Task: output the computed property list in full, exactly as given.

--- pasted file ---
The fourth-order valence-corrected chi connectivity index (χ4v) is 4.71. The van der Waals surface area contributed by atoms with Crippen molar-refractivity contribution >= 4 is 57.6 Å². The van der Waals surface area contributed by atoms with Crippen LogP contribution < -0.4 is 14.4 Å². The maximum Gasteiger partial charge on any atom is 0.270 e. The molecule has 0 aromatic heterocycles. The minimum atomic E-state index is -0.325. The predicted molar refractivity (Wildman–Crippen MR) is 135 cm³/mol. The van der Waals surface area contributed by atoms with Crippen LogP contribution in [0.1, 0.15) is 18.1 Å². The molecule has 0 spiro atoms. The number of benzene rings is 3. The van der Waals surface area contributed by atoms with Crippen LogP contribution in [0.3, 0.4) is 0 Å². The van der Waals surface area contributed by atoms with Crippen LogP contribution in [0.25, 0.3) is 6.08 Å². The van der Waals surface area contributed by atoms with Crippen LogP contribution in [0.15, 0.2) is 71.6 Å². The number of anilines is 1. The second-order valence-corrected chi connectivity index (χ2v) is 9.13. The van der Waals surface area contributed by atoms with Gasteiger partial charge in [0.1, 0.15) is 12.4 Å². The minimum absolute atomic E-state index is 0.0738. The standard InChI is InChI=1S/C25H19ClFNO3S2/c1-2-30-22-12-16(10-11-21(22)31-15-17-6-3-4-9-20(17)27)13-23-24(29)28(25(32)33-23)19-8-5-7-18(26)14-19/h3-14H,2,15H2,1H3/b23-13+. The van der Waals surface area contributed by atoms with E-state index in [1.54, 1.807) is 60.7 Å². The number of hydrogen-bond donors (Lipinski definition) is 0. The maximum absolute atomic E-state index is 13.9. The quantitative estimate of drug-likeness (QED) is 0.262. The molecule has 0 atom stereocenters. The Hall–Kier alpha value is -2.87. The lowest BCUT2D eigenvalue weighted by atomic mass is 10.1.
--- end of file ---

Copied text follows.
The fourth-order valence-corrected chi connectivity index (χ4v) is 4.71. The van der Waals surface area contributed by atoms with Crippen molar-refractivity contribution >= 4 is 57.6 Å². The van der Waals surface area contributed by atoms with Crippen LogP contribution < -0.4 is 14.4 Å². The maximum Gasteiger partial charge on any atom is 0.270 e. The molecule has 0 aromatic heterocycles. The minimum atomic E-state index is -0.325. The predicted molar refractivity (Wildman–Crippen MR) is 135 cm³/mol. The van der Waals surface area contributed by atoms with Crippen LogP contribution in [0.1, 0.15) is 18.1 Å². The molecule has 0 spiro atoms. The number of benzene rings is 3. The van der Waals surface area contributed by atoms with Crippen LogP contribution in [0.3, 0.4) is 0 Å². The van der Waals surface area contributed by atoms with Crippen LogP contribution in [0.25, 0.3) is 6.08 Å². The van der Waals surface area contributed by atoms with Crippen LogP contribution in [0.15, 0.2) is 71.6 Å². The number of anilines is 1. The second-order valence-corrected chi connectivity index (χ2v) is 9.13. The van der Waals surface area contributed by atoms with Gasteiger partial charge in [0.1, 0.15) is 12.4 Å². The minimum absolute atomic E-state index is 0.0738. The standard InChI is InChI=1S/C25H19ClFNO3S2/c1-2-30-22-12-16(10-11-21(22)31-15-17-6-3-4-9-20(17)27)13-23-24(29)28(25(32)33-23)19-8-5-7-18(26)14-19/h3-14H,2,15H2,1H3/b23-13+. The van der Waals surface area contributed by atoms with E-state index in [1.54, 1.807) is 60.7 Å². The number of hydrogen-bond donors (Lipinski definition) is 0. The maximum absolute atomic E-state index is 13.9. The quantitative estimate of drug-likeness (QED) is 0.262. The molecule has 0 atom stereocenters. The Hall–Kier alpha value is -2.87. The lowest BCUT2D eigenvalue weighted by atomic mass is 10.1.